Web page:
April 28, 2022 | 19:18
Ontario Budget (FY22/23) — Poll Positioning
The Province of Ontario is projecting a $19.9 billion deficit for FY22/23, $1.8 billion wider than the estimate published in the fall fiscal update. That will weigh in at 1.9% of GDP, and is also wider than last year's $13.5 billion shortfall, as well as the $16.4 billion in FY20/21, which was the pandemic-worst for most jurisdictions.
Meantime, heavy doses of both operating and capital spending will hold borrowing at a high level, and lift the net debt-to-GDP ratio to 41.4% this fiscal year, up 0.7 ppts from FY21/22.
The Province does not envision a return to balanced budgets in its base-case fiscal plan through FY24/25, but can conceivably achieve that mark under their high-side scenario in two years (although that scenario looks very rosy at this point). The base fiscal plan calls for a lingering $12.3 billion deficit next fiscal year and $7.6 billion in FY24/25, with a steady net debt ratio over that time frame. Considering that nominal GDP growth is running at a robust clip, this speaks to assertiveness on the spending side of the fiscal plan. That said, the Province continues to build in ample contingencies, including an explicit $1.0 billion reserve allowance and a $4.6 billion spending contingency for FY22/23.
There were a few new policy measures announced in this budget in addition to many already detailed in the past month. Perhaps the biggest surprise is the lack of any major headline-grabbing measures given that this document will effectively serve as an election platform.
Summary of Major New Policy Measures
Total revenues are estimated at $180 billion in FY22/23, up almost 4% year-over-year as the economic rebound is expected to extend into this year. Personal, sales and corporate income tax receipts are all expected to rise solidly. Federal transfers are expected to increase again following a dip after some pandemic-related funding expired last year, helped by additional funding under the childcare agreement. Real GDP is expected to grow 3.7% in 2022 before cooling to 3.0% next year. Those calls are largely consistent with our view (3.4% and 3.0%), although the current-year assumptions might have been locked in before some downward revisions by a number of forecasters. Nominal growth is expected at 6.7% this year, which actually lags our own call somewhat. We continue to view Ontario as a driver of Canadian growth, in what is a relatively balanced regional growth picture.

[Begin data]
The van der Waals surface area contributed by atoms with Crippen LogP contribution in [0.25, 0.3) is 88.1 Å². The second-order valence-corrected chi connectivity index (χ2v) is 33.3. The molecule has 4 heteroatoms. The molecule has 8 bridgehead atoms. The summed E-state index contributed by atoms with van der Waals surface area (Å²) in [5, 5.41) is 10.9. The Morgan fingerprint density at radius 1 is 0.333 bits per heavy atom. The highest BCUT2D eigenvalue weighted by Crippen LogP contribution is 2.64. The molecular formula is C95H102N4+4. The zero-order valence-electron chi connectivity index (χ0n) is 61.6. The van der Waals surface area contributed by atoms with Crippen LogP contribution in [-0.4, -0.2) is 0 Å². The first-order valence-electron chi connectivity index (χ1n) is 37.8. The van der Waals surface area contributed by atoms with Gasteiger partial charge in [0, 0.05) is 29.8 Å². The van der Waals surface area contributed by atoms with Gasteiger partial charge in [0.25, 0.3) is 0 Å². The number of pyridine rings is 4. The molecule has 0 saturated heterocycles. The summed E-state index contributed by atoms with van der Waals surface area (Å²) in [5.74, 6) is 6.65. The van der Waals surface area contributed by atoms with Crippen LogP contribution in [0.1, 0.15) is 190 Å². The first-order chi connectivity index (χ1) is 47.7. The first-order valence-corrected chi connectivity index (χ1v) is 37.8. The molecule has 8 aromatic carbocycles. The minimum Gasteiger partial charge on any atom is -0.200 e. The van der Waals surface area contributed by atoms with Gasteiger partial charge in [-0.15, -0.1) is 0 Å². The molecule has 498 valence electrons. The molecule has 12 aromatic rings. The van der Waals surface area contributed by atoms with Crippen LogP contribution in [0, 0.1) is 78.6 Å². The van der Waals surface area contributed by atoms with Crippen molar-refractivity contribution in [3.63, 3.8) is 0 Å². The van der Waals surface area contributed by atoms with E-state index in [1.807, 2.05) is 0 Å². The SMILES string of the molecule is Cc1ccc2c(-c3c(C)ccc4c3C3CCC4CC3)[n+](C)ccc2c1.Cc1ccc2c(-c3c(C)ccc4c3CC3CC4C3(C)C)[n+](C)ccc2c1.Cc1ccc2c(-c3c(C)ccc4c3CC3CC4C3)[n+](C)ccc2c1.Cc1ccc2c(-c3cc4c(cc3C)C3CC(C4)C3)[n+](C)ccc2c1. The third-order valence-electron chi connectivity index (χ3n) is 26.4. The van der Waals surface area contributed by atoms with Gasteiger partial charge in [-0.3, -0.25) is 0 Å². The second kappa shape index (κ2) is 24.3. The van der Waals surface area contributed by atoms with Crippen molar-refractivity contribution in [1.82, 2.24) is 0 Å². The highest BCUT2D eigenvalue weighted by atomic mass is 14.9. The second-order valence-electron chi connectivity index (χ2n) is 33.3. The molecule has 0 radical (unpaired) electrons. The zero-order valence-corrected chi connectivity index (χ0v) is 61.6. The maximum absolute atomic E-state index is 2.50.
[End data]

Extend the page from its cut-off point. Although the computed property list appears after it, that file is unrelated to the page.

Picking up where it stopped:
Meantime, total spending is expected to rise at a faster 6% pace in FY22/23, to $199 billion. That comes despite temporary COVID-related funding fading to $6.9 billion from $12.0 billion in FY22/23. Base program spending is expected to grow a hefty 10% this year, with health care, education and some infrastructure funding rising strongly. Standard contingencies remain in place, which include a $1.0 billion reserve allowance this year. In a nutshell, this is a big-spending budget across a wide range of areas.
Total long-term borrowing requirements are estimated at $41.5 billion, edging up from $41.4 billion in FY21/22, after about $10 billion in pre-financing completed last fiscal year. Borrowing remains elevated over the following two years, averaging $42 billion per year through FY24/25, as rising capital-spending requirements offset a declining deficit. Ontario will continue with multiple green bond offerings per year, and will look to expand the envelope of projects that will qualify for the program. Ontario has also built up a large liquidity reserve of $47.2 billion in FY21/22 (versus pre-COVID norms of around $30 billion). There is no indication that the Province will draw this down in the near term.
Overall, that leaves net debt at 41.4% of GDP this year, which will mark the highest ratio outside Newfoundland & Labrador. The ratio will edge down only a tick to 41.3% by FY24/25. The better news is that debt service costs remain well contained as a share of revenue, matching a record low at 7.5% this year. Ontario's "debt burden reduction strategy" sets caps on three indictors: Net debt-to-GDP at 42.0%; net debt-to-revenue at 250%; and debt service-to-revenue at 8.0%. If we're being objective, these metrics look finessed to fit around current budget and spending demands, but all metrics are met in this document.
The Bottom Line: This is a pre-election budget that leans heavy on spending and borrowing. To put it simply, Ontario's budget deficit is widening this year, while most of its peers are narrowing; and the net debt-to-GDP ratio is rising, while most others are falling. We remain confident in Ontario's economic fundamentals, and measures focused on transportation infrastructure and labour supply are well-founded, but fiscal metrics continue to trend at the weaker end of the provincial spectrum.